Home > The role of residential rehab in an integrated drug treatment system.

National Treatment Agency for Substance Misuse. (2012) The role of residential rehab in an integrated drug treatment system. London: National Treatment Agency for Substance Misuse.

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1 Residential rehab is an integral part of any drug treatment system, a vital option for some people requiring treatment for drug dependence. Anyone who needs it should have easy access to rehab, whether close to home or further away.

2 Many different types of residential rehab are available. The most common factor is that residents have to stay overnight to receive treatment, and are expected to be abstinent before they start the programme.

3 Residential rehab currently accounts for 2% of people in adult drug treatment but 10% of central funding. On average a period in rehab costs £600 a week, making it much more expensive than non-residential treatment services.

4 An audit of annual data returns shows that residential rehab is not an automatic exit door from the treatment system, but an integral part of a network of services. Three-quarters of residents come from community-based treatment services before accessing residential rehab, and the majority return for further structured support afterwards.

5 For every ten people who go to rehab each year, three successfully overcome their dependency, one drops out, and six go on to further structured support in the community. Of those six, two overcome dependency with the help of a community provider, at least two are still in the system, and at least one drops out.

6 Almost two-thirds of those who drop out from residential rehab do so in the first few weeks, suggesting that referring services and receiving facilities need to ensure people are better prepared before entering residential programmes and better supported during their stay.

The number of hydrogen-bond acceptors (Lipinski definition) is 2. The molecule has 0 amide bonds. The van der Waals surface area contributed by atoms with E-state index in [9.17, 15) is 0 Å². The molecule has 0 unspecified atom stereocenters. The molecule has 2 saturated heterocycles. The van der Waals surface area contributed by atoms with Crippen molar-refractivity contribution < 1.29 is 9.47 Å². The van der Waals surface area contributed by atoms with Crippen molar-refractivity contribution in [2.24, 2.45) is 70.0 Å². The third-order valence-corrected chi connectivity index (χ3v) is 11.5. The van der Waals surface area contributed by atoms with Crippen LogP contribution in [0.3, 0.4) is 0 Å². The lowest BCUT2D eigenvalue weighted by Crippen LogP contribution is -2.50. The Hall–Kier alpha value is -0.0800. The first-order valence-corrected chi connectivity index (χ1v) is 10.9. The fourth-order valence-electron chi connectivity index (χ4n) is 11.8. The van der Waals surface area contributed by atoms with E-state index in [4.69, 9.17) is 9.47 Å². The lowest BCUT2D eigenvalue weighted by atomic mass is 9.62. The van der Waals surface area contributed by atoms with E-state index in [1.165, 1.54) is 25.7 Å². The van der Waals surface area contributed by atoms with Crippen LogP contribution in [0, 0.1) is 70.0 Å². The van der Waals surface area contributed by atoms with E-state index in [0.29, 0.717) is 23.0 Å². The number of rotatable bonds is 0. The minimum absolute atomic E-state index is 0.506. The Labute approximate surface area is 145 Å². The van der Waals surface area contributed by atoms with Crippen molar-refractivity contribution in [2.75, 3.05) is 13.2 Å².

7 Outcomes vary across the residential sector. The best performers see more than 60% of their residents go on to overcome dependence, while the poorest struggle to enable 20% or fewer to overcome addiction. All services will have to demonstrate value for money in an increasingly outcomes-focused healthcare landscape.

8 The best-performing rehabs do well with complex users, who often do not benefit from cheaper community treatment. To justify the extra cost of residential placement, rehabs will in future have to focus on the complex cases, where they can add value to the treatment system.

9 Rehabs are more successful at retaining and treating residents with severe alcohol dependency than drug addicts – possibly because dependent drinkers have more personal and social capital to invest in recovery.

10 In the light of the 2010 Drug Strategy, the NTA is collaborating with the Recovery Partnership and others to help residential rehab providers adapt to the shift to an outcome-focused local public health system in which they are paid by results. Some providers will need to improve their performance in order to meet the future needs of commissioners and service users.

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